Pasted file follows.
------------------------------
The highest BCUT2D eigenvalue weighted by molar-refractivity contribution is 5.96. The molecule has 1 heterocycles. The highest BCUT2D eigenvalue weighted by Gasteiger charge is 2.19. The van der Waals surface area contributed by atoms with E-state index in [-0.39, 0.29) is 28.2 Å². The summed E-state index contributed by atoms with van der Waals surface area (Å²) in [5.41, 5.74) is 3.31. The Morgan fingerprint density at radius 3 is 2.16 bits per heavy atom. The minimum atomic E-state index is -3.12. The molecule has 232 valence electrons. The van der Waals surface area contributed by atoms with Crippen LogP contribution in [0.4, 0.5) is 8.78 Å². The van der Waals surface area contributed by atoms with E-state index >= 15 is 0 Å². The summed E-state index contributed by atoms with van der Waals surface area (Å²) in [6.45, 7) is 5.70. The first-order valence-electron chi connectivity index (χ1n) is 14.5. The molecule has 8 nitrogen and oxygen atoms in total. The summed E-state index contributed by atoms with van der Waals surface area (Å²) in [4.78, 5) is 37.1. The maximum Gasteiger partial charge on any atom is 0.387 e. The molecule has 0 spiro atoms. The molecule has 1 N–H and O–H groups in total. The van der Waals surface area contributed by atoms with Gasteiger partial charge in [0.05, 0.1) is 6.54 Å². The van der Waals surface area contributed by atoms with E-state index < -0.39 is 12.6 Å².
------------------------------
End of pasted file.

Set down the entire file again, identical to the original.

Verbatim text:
The highest BCUT2D eigenvalue weighted by molar-refractivity contribution is 5.96. The molecule has 1 heterocycles. The highest BCUT2D eigenvalue weighted by Gasteiger charge is 2.19. The van der Waals surface area contributed by atoms with E-state index in [-0.39, 0.29) is 28.2 Å². The summed E-state index contributed by atoms with van der Waals surface area (Å²) in [5.41, 5.74) is 3.31. The Morgan fingerprint density at radius 3 is 2.16 bits per heavy atom. The minimum atomic E-state index is -3.12. The molecule has 232 valence electrons. The van der Waals surface area contributed by atoms with Crippen LogP contribution in [0.4, 0.5) is 8.78 Å². The van der Waals surface area contributed by atoms with E-state index >= 15 is 0 Å². The summed E-state index contributed by atoms with van der Waals surface area (Å²) in [6.45, 7) is 5.70. The first-order valence-electron chi connectivity index (χ1n) is 14.5. The molecule has 8 nitrogen and oxygen atoms in total. The summed E-state index contributed by atoms with van der Waals surface area (Å²) in [4.78, 5) is 37.1. The maximum Gasteiger partial charge on any atom is 0.387 e. The molecule has 0 spiro atoms. The molecule has 1 N–H and O–H groups in total. The van der Waals surface area contributed by atoms with Gasteiger partial charge in [0.05, 0.1) is 6.54 Å². The van der Waals surface area contributed by atoms with E-state index < -0.39 is 12.6 Å².